Whatever suits, both are an infinite improvement on the flush…

  4. Andy Collins Says:
    February 16th, 2006 at 9:17 pm

    I too was inspired by Jenkin’s book and operated his method right here in English suburbia with a family of four! Not wanting to permanently replace our flush loo for this experiment, I built a compost toilet into a large cupboard in a bedroom. Not ideal, by any means, but we had no odour problems at all (… and this is not something I would have believed without first hand evidence!)

    We found the most effective and convenient cover material for the loo to be crumbled leaf mould (aged 2-3 years), but there are loads of different possibilities.

    I recommend both Jenkin’s book and the message board on his website. They contain the informative (and often hilarious) accounts of a growing band of humanure composting enthusiasts worldwide who offer advice on how best to make humanure in all kinds of situations (rural, suburban and even urban) and how they have overcome with varying degrees of success our extreme cultural prejudice in this area.

    The bottom line… (..sorry!)…it’s the simplest and cheapest method for composting human waste, and if you manage the system properly it won’t smell … and, of course, you get fantastic compost!

  5. Graham Strouts Says:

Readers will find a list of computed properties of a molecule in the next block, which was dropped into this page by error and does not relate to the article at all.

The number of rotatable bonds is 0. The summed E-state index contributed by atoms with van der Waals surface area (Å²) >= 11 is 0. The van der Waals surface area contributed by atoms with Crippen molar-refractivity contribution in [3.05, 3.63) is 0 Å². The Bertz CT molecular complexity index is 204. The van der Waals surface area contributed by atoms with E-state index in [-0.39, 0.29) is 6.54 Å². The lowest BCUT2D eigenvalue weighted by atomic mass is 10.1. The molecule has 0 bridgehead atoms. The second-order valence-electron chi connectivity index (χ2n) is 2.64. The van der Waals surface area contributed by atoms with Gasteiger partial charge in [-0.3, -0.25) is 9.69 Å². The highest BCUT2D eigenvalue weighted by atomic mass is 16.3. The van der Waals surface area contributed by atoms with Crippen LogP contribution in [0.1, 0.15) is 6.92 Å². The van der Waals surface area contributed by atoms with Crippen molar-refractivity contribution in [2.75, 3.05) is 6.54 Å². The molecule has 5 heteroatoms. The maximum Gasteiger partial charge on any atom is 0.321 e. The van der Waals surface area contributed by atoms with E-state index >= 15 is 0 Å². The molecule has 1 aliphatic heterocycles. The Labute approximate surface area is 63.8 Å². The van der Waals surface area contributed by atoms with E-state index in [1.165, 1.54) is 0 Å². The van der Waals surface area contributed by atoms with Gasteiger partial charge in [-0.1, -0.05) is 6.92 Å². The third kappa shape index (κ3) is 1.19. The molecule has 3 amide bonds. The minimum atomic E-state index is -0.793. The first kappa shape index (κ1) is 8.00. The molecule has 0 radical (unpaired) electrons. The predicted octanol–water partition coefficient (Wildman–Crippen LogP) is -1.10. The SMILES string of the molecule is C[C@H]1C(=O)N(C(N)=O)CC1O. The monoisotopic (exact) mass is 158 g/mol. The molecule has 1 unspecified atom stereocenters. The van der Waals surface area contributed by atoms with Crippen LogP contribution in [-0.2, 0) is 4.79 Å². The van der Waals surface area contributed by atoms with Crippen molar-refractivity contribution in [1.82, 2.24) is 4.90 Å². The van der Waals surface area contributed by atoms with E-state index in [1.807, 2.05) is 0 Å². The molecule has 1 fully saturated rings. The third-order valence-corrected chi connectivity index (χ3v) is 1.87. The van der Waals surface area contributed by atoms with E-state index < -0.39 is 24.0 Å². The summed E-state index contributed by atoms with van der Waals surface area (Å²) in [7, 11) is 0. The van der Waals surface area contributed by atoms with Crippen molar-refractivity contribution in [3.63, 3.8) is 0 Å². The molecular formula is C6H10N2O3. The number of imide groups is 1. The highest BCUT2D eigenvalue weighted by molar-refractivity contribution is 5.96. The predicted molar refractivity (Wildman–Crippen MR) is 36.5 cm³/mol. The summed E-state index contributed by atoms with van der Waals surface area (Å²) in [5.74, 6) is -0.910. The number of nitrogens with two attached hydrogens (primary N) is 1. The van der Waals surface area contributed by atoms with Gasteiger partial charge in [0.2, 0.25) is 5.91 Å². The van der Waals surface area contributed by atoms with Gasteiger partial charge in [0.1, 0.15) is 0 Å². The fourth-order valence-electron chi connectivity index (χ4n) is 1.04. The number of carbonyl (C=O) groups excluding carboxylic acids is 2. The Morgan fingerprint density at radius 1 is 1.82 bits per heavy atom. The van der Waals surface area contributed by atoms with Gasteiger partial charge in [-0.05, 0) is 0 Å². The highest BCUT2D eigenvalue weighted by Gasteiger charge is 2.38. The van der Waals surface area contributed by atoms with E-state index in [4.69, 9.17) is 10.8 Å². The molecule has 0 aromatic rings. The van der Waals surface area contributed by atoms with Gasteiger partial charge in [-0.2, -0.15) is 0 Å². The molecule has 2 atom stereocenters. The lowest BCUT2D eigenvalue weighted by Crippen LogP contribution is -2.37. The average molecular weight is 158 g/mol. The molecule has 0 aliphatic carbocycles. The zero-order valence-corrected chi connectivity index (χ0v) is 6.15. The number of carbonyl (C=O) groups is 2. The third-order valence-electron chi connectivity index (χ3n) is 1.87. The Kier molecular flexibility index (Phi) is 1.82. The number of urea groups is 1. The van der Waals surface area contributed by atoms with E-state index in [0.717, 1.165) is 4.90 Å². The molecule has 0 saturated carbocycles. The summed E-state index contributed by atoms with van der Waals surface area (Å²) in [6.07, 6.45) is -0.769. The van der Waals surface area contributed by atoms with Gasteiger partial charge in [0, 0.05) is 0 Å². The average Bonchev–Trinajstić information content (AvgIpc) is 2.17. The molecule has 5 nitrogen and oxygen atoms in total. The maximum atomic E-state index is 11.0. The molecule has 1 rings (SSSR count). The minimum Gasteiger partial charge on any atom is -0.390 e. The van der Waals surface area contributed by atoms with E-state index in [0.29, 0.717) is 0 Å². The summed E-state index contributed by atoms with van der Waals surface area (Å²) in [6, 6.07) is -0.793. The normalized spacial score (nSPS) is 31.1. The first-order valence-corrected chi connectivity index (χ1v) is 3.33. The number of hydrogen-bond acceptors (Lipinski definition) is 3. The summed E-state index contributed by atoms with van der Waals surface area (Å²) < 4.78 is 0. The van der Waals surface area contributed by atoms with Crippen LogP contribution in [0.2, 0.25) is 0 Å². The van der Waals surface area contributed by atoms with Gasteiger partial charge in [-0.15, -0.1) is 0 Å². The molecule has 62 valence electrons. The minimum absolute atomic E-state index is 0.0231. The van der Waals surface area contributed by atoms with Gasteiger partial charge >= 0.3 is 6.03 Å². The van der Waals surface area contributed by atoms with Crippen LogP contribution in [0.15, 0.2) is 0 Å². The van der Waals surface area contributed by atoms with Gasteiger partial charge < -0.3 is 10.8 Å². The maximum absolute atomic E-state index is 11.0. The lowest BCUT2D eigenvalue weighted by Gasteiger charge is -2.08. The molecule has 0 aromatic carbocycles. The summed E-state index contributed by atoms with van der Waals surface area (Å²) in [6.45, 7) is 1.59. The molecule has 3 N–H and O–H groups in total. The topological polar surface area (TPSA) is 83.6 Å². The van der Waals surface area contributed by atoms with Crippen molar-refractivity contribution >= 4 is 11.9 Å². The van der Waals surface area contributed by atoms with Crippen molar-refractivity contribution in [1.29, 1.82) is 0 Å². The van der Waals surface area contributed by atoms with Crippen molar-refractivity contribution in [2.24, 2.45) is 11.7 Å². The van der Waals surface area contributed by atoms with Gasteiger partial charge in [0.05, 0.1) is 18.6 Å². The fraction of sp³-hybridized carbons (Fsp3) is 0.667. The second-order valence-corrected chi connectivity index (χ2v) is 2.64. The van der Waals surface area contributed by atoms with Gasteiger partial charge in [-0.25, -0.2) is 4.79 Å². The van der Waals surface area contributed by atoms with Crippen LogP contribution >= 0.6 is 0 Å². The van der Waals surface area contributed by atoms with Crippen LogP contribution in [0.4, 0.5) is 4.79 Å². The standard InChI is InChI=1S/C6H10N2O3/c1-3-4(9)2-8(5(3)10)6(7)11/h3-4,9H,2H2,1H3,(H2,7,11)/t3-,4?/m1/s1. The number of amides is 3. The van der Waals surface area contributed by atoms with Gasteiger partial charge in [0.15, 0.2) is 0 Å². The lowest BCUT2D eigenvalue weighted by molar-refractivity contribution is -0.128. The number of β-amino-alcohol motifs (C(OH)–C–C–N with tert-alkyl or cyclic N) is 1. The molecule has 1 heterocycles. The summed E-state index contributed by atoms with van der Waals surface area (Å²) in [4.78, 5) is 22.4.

February 17th, 2006 at 1:33 pm

    Yes I am also a long-standing (squatting?) humanure practitioner and I truly believ it is one of the most satisfying and easy things you will learn in Permaculture- it is actually much easier to get successful compost with this method than ordinary garden compost. The “bucket- and- chuck-it” method is simplicity itself and I always feel great on emptying the bucket and feeling I was doing my bit to build up soil. I produced approx. 80 litres of top notch compost from my poo system last year, although the humanure itself from an adult in one year will compost down to only about 1 cubic foot. I add in all my kitchen scraps, have a pile of rotting straw by the barrel to cover the stuff from the bucket with, and put in some weeds also through the year. I use large plastic barrels with screw-top lids that we get for 5 euros each from a local olive trader and I drill holes all the way around the top and bottom for ventilation.